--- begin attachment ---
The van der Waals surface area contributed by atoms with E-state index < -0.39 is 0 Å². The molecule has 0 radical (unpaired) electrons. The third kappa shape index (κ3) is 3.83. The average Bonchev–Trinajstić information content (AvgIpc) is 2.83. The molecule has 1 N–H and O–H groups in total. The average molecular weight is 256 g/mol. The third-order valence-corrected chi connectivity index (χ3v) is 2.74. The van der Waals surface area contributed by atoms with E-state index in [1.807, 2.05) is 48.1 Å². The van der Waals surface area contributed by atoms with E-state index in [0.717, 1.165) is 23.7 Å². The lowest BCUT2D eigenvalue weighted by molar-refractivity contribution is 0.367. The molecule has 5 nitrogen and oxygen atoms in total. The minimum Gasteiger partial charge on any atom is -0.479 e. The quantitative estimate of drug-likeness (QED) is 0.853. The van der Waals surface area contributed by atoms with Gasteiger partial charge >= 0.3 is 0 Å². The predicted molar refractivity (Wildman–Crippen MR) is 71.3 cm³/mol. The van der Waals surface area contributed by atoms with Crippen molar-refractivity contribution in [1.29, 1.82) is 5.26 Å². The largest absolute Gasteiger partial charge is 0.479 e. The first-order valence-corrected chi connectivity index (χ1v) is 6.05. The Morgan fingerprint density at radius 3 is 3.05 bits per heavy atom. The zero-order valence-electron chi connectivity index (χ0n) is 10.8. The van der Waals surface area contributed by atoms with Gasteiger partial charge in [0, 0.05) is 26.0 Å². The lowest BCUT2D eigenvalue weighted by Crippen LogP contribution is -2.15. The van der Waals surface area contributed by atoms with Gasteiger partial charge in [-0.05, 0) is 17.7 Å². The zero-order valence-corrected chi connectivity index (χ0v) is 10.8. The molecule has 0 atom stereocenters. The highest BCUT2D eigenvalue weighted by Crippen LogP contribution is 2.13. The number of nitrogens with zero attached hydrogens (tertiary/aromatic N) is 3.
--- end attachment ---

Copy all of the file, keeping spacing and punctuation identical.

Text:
The van der Waals surface area contributed by atoms with E-state index < -0.39 is 0 Å². The molecule has 0 radical (unpaired) electrons. The third kappa shape index (κ3) is 3.83. The average Bonchev–Trinajstić information content (AvgIpc) is 2.83. The molecule has 1 N–H and O–H groups in total. The average molecular weight is 256 g/mol. The third-order valence-corrected chi connectivity index (χ3v) is 2.74. The van der Waals surface area contributed by atoms with E-state index in [1.807, 2.05) is 48.1 Å². The van der Waals surface area contributed by atoms with E-state index in [0.717, 1.165) is 23.7 Å². The lowest BCUT2D eigenvalue weighted by molar-refractivity contribution is 0.367. The molecule has 5 nitrogen and oxygen atoms in total. The minimum Gasteiger partial charge on any atom is -0.479 e. The quantitative estimate of drug-likeness (QED) is 0.853. The van der Waals surface area contributed by atoms with Gasteiger partial charge >= 0.3 is 0 Å². The predicted molar refractivity (Wildman–Crippen MR) is 71.3 cm³/mol. The van der Waals surface area contributed by atoms with Crippen molar-refractivity contribution in [1.29, 1.82) is 5.26 Å². The largest absolute Gasteiger partial charge is 0.479 e. The first-order valence-corrected chi connectivity index (χ1v) is 6.05. The Morgan fingerprint density at radius 3 is 3.05 bits per heavy atom. The zero-order valence-electron chi connectivity index (χ0n) is 10.8. The van der Waals surface area contributed by atoms with Gasteiger partial charge in [0, 0.05) is 26.0 Å². The lowest BCUT2D eigenvalue weighted by Crippen LogP contribution is -2.15. The van der Waals surface area contributed by atoms with Gasteiger partial charge in [-0.05, 0) is 17.7 Å². The zero-order valence-corrected chi connectivity index (χ0v) is 10.8. The molecule has 0 atom stereocenters. The highest BCUT2D eigenvalue weighted by Crippen LogP contribution is 2.13. The number of nitrogens with zero attached hydrogens (tertiary/aromatic N) is 3.